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Divernan

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Member since: 2002
Number of posts: 12,513

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"OK, now Hillary Clinton seems to have some problems in Iowa"

Here's a great article to start off our holiday weekend!
http://www.washingtonpost.com/blogs/the-fix/wp/2015/07/02/ok-now-hillary-clinton-is-starting-to-have-some-problems-in-iowa/

The photo above was taken in Madison, Wis., a little more than 100 miles from the border of Iowa, where a reported 10,000 people came to hear Bernie Sanders speak Wednesday. The polling strength of Wisconsin Gov. Scott Walker (R) in Iowa is almost certainly in part due to the proximity of his state, so all of those excited Wisconsinites aren't what Clinton's team wants to see.

The new poll from Quinnipiac University shows Clinton's lead in the state down to 19 points. It was 45 points in Quinnipiac polling in May.

What's interesting is that this is not the same scenario as we see in Bloomberg's polling. Clinton has seen a tangible erosion of support among men and the very liberal -- to the point that she actually trails among the latter group. But she's also seen a big drop in support from women in the state. That's a 12-point drop among women, in a poll with a margin of error of 3.6 points. It's real.

When we were tossing cold water on the Bloomberg poll, we aggregated the anyone-but-Hillary vote to compare it to the front-runner. Here, you can see that the not-Hillary vote has markedly increased -- meaning that the number of people voting against Clinton isn't just switching between candidates, but that people are moving away from her. The contingent of people who prefer a not-Clinton candidate is at 44 percent. That's ... not good for Clinton. (M)ore polls like this one -- and more photos like the one at the top -- and Clinton staffers will need to start ordering Ambien by the crate.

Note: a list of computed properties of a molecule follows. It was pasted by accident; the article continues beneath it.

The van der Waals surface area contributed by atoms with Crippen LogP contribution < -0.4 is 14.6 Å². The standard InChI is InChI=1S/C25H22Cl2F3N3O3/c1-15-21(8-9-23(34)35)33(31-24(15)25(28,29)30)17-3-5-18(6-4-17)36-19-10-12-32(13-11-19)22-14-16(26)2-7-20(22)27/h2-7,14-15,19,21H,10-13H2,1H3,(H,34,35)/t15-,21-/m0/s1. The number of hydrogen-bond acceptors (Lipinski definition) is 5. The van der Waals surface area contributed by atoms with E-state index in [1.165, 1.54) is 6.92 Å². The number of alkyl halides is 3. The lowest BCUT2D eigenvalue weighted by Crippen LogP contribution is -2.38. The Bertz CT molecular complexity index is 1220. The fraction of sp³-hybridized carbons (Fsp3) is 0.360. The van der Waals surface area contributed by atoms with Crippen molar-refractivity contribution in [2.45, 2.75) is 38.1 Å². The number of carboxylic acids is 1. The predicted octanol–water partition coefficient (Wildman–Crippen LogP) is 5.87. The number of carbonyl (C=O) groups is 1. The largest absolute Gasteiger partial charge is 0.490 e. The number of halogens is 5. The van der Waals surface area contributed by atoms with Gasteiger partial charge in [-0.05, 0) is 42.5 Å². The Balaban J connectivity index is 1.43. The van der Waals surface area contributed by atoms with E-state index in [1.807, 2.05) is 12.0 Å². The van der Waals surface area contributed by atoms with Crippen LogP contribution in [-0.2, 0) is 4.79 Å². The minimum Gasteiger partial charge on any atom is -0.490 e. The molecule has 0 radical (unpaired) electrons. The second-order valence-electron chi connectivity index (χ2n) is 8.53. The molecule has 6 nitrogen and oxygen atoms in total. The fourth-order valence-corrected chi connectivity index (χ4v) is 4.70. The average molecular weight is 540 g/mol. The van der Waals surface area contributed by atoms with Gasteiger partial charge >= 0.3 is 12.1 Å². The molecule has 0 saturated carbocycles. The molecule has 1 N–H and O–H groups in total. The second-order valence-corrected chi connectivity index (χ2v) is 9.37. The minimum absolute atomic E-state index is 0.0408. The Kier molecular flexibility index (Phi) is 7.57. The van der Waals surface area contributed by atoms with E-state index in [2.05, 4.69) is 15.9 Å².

"OK, now Hillary Clinton seems to have some problems in Iowa"

http://www.washingtonpost.com/blogs/the-fix/wp/2015/07/02/ok-now-hillary-clinton-is-starting-to-have-some-problems-in-iowa/

The photo above was taken in Madison, Wis., a little more than 100 miles from the border of Iowa, where a reported 10,000 people came to hear Bernie Sanders speak Wednesday. The polling strength of Wisconsin Gov. Scott Walker (R) in Iowa is almost certainly in part due to the proximity of his state, so all of those excited Wisconsinites aren't what Clinton's team wants to see.

The new poll from Quinnipiac University shows Clinton's lead in the state down to 19 points. It was 45 points in Quinnipiac polling in May.

What's interesting is that this is not the same scenario as we see in Bloomberg's polling. Clinton has seen a tangible erosion of support among men and the very liberal -- to the point that she actually trails among the latter group. But she's also seen a big drop in support from women in the state. That's a 12-point drop among women, in a poll with a margin of error of 3.6 points. It's real.

When we were tossing cold water on the Bloomberg poll, we aggregated the anyone-but-Hillary vote to compare it to the front-runner. Here, you can see that the not-Hillary vote has markedly increased -- meaning that the number of people voting against Clinton isn't just switching between candidates, but that people are moving away from her. The contingent of people who prefer a not-Clinton candidate is at 44 percent. That's ... not good for Clinton. (M)ore polls like this one -- and more photos like the one at the top -- and Clinton staffers will need to start ordering Ambien by the crate.